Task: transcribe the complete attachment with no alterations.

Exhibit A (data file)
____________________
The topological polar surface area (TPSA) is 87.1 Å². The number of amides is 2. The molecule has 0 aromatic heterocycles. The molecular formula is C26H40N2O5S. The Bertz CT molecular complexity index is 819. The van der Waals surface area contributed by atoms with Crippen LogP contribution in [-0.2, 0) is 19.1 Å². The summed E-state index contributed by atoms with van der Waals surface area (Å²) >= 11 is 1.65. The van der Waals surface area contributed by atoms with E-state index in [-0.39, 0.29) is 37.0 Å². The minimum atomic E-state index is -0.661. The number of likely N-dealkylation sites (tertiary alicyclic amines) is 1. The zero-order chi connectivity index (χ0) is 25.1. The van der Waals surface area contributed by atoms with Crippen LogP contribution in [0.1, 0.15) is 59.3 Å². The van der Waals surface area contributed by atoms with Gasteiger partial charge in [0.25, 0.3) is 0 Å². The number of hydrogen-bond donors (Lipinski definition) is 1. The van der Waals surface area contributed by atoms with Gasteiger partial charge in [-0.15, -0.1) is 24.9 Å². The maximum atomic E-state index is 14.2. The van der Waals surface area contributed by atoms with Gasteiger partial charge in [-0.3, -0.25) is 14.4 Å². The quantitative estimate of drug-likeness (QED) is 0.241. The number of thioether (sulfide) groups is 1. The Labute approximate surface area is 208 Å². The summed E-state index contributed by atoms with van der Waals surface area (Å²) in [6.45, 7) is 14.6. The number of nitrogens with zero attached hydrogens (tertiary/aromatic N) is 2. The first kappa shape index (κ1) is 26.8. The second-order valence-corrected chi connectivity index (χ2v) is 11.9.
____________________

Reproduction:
The topological polar surface area (TPSA) is 87.1 Å². The number of amides is 2. The molecule has 0 aromatic heterocycles. The molecular formula is C26H40N2O5S. The Bertz CT molecular complexity index is 819. The van der Waals surface area contributed by atoms with Crippen LogP contribution in [-0.2, 0) is 19.1 Å². The summed E-state index contributed by atoms with van der Waals surface area (Å²) >= 11 is 1.65. The van der Waals surface area contributed by atoms with E-state index in [-0.39, 0.29) is 37.0 Å². The minimum atomic E-state index is -0.661. The number of likely N-dealkylation sites (tertiary alicyclic amines) is 1. The zero-order chi connectivity index (χ0) is 25.1. The van der Waals surface area contributed by atoms with Crippen LogP contribution in [0.1, 0.15) is 59.3 Å². The van der Waals surface area contributed by atoms with Gasteiger partial charge in [0.25, 0.3) is 0 Å². The number of hydrogen-bond donors (Lipinski definition) is 1. The van der Waals surface area contributed by atoms with Gasteiger partial charge in [-0.15, -0.1) is 24.9 Å². The maximum atomic E-state index is 14.2. The van der Waals surface area contributed by atoms with Gasteiger partial charge in [-0.3, -0.25) is 14.4 Å². The quantitative estimate of drug-likeness (QED) is 0.241. The number of thioether (sulfide) groups is 1. The Labute approximate surface area is 208 Å². The summed E-state index contributed by atoms with van der Waals surface area (Å²) in [6.45, 7) is 14.6. The number of nitrogens with zero attached hydrogens (tertiary/aromatic N) is 2. The first kappa shape index (κ1) is 26.8. The second-order valence-corrected chi connectivity index (χ2v) is 11.9.